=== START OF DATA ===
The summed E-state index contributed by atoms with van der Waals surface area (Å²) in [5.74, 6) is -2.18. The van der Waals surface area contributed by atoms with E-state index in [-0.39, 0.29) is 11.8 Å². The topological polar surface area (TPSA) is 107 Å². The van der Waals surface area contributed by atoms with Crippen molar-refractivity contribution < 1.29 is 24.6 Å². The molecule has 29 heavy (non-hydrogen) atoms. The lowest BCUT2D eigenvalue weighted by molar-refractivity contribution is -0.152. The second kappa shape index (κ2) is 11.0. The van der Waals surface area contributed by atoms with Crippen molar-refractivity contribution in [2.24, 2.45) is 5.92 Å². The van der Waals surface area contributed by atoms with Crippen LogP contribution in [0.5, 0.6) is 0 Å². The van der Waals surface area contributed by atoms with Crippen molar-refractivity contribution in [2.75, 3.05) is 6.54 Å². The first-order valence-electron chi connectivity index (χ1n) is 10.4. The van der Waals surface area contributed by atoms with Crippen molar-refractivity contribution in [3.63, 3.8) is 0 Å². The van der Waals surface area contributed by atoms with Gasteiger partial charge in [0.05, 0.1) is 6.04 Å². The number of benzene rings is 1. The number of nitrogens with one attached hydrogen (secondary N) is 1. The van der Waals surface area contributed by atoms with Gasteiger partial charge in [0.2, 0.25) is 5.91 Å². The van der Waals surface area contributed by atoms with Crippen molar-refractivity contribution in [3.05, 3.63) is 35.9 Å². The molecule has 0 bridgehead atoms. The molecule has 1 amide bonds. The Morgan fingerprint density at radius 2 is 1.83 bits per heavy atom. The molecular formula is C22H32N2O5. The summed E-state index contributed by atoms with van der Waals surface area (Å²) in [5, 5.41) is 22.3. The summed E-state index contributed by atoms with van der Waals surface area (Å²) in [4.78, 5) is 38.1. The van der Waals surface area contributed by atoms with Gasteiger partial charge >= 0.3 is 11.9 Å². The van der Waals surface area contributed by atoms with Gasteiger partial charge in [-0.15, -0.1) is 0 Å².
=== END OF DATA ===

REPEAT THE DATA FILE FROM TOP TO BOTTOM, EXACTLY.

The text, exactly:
The summed E-state index contributed by atoms with van der Waals surface area (Å²) in [5.74, 6) is -2.18. The van der Waals surface area contributed by atoms with E-state index in [-0.39, 0.29) is 11.8 Å². The topological polar surface area (TPSA) is 107 Å². The van der Waals surface area contributed by atoms with Crippen molar-refractivity contribution < 1.29 is 24.6 Å². The molecule has 29 heavy (non-hydrogen) atoms. The lowest BCUT2D eigenvalue weighted by molar-refractivity contribution is -0.152. The second kappa shape index (κ2) is 11.0. The van der Waals surface area contributed by atoms with Crippen molar-refractivity contribution in [2.24, 2.45) is 5.92 Å². The van der Waals surface area contributed by atoms with Crippen LogP contribution in [0.5, 0.6) is 0 Å². The van der Waals surface area contributed by atoms with Crippen molar-refractivity contribution in [2.75, 3.05) is 6.54 Å². The first-order valence-electron chi connectivity index (χ1n) is 10.4. The van der Waals surface area contributed by atoms with Crippen molar-refractivity contribution in [3.63, 3.8) is 0 Å². The van der Waals surface area contributed by atoms with Gasteiger partial charge in [0.05, 0.1) is 6.04 Å². The number of benzene rings is 1. The number of nitrogens with one attached hydrogen (secondary N) is 1. The van der Waals surface area contributed by atoms with Gasteiger partial charge in [0.2, 0.25) is 5.91 Å². The van der Waals surface area contributed by atoms with Crippen molar-refractivity contribution in [3.05, 3.63) is 35.9 Å². The molecule has 0 bridgehead atoms. The molecule has 1 amide bonds. The Morgan fingerprint density at radius 2 is 1.83 bits per heavy atom. The molecular formula is C22H32N2O5. The summed E-state index contributed by atoms with van der Waals surface area (Å²) in [5, 5.41) is 22.3. The summed E-state index contributed by atoms with van der Waals surface area (Å²) in [4.78, 5) is 38.1. The van der Waals surface area contributed by atoms with Gasteiger partial charge >= 0.3 is 11.9 Å². The van der Waals surface area contributed by atoms with Gasteiger partial charge in [-0.15, -0.1) is 0 Å².